Turing Test

The "standard interpretation" of the Turing Test, in which player C, the interrogator, is tasked with trying to determine which player – A or B – is a computer and which is a human. The interrogator is limited to using the responses to written questions to make the determination. Image adapted from Saygin, 2000.

The Turing test is a test of a machine's ability to exhibit intelligent behavior equivalent to, or indistinguishable from, that of a human. In the original illustrative example, a human judge engages in natural language conversations with a human and a machine designed to generate performance indistinguishable from that of a human being. All participants are separated from one another. If the judge cannot reliably tell the machine from the human, the machine is said to have passed the test. The test does not check the ability to give the correct answer to questions; it checks how closely the answer resembles typical human answers. The conversation is limited to a text-only channel such as a computer keyboard and screen so that the result is not dependent on the machine's ability to render words into audio.

The test was introduced by Alan Turing in his 1950 paper "Computing Machinery and Intelligence," which opens with the words: "I propose to consider the question, 'Can machines think?'" Because "thinking" is difficult to define, Turing chooses to "replace the question by another, which is closely related to it and is expressed in relatively unambiguous words" Turing's new question is: "Are there imaginable digital computers which would do well in the imitation game?" This question, Turing believed, is one that can actually be answered. In the remainder of the paper, he argued against all the major objections to the proposition that "machines can think".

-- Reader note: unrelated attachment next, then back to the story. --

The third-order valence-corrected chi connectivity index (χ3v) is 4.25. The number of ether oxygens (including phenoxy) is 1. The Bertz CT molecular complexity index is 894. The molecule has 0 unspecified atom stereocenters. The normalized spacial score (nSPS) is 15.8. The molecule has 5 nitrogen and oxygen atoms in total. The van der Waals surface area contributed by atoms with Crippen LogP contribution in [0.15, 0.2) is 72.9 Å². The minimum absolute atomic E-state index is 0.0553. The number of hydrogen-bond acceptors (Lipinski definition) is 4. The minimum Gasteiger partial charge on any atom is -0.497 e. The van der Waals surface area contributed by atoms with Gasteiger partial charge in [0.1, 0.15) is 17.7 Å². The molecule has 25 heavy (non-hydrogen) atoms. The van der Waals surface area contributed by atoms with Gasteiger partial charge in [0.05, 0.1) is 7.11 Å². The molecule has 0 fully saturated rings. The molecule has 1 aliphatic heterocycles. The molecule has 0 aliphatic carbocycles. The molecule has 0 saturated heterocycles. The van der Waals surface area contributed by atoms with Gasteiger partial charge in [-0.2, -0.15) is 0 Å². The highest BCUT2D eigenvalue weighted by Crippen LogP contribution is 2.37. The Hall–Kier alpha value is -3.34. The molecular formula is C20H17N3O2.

In the years since 1950, the test has proven to be both highly influential and widely criticised, and it is an essential concept in the philosophy of artificial intelligence

Turing Test in Thunder ForceEdit

Guardian's Heart

The Guardian proved to be the strongest of all AI's on Earth during the Turing Test.

Mentioned in Thunder Force V, the Turing Test is used to evaluate the strength of the Artificial Intelligence on Earth. During the test, the Guardian proved to be the strongest AI in the world by setting new records, one of them being the quickest solution of the Hawking's Paradox in a record time of  2 hours with 13 minutes, being seconded by REFFI's time of 5 hours with 28 minutes.


Turing Test on Wikipedia.

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